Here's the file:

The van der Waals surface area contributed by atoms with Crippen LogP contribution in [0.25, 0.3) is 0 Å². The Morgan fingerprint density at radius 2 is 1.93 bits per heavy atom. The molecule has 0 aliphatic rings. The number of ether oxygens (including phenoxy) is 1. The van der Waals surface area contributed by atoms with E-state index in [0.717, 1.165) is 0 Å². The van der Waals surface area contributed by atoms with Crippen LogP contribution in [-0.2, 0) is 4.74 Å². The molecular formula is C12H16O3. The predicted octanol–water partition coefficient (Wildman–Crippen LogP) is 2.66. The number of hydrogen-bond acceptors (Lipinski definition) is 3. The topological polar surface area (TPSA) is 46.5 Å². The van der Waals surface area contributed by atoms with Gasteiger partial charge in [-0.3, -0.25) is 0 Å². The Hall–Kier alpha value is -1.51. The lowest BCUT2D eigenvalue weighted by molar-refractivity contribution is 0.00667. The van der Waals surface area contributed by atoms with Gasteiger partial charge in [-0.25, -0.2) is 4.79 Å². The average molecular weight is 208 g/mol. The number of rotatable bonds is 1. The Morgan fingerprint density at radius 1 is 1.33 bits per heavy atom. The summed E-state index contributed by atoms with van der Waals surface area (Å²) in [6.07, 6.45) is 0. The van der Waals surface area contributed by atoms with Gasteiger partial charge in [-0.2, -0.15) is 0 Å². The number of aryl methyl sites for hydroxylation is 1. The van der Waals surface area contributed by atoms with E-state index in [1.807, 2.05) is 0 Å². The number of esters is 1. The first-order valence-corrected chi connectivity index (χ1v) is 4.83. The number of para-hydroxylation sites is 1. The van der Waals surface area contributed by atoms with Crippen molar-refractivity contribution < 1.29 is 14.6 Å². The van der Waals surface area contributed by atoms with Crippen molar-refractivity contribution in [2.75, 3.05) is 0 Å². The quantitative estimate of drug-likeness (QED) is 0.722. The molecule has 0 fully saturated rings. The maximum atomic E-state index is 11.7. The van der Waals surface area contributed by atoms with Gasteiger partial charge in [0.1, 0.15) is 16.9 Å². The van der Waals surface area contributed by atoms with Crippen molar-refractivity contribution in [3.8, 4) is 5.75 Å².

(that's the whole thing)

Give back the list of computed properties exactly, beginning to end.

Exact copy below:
The van der Waals surface area contributed by atoms with Crippen LogP contribution in [0.25, 0.3) is 0 Å². The Morgan fingerprint density at radius 2 is 1.93 bits per heavy atom. The molecule has 0 aliphatic rings. The number of ether oxygens (including phenoxy) is 1. The van der Waals surface area contributed by atoms with E-state index in [0.717, 1.165) is 0 Å². The van der Waals surface area contributed by atoms with Crippen LogP contribution in [-0.2, 0) is 4.74 Å². The molecular formula is C12H16O3. The predicted octanol–water partition coefficient (Wildman–Crippen LogP) is 2.66. The number of hydrogen-bond acceptors (Lipinski definition) is 3. The topological polar surface area (TPSA) is 46.5 Å². The van der Waals surface area contributed by atoms with Gasteiger partial charge in [-0.3, -0.25) is 0 Å². The Hall–Kier alpha value is -1.51. The lowest BCUT2D eigenvalue weighted by molar-refractivity contribution is 0.00667. The van der Waals surface area contributed by atoms with Gasteiger partial charge in [-0.25, -0.2) is 4.79 Å². The average molecular weight is 208 g/mol. The number of rotatable bonds is 1. The Morgan fingerprint density at radius 1 is 1.33 bits per heavy atom. The summed E-state index contributed by atoms with van der Waals surface area (Å²) in [6.07, 6.45) is 0. The van der Waals surface area contributed by atoms with Gasteiger partial charge in [-0.2, -0.15) is 0 Å². The number of aryl methyl sites for hydroxylation is 1. The van der Waals surface area contributed by atoms with E-state index in [1.807, 2.05) is 0 Å². The number of esters is 1. The first-order valence-corrected chi connectivity index (χ1v) is 4.83. The number of para-hydroxylation sites is 1. The van der Waals surface area contributed by atoms with Crippen molar-refractivity contribution < 1.29 is 14.6 Å². The van der Waals surface area contributed by atoms with Crippen molar-refractivity contribution in [2.75, 3.05) is 0 Å². The quantitative estimate of drug-likeness (QED) is 0.722. The molecule has 0 fully saturated rings. The maximum atomic E-state index is 11.7. The van der Waals surface area contributed by atoms with Gasteiger partial charge in [0.1, 0.15) is 16.9 Å². The van der Waals surface area contributed by atoms with Crippen molar-refractivity contribution in [3.8, 4) is 5.75 Å².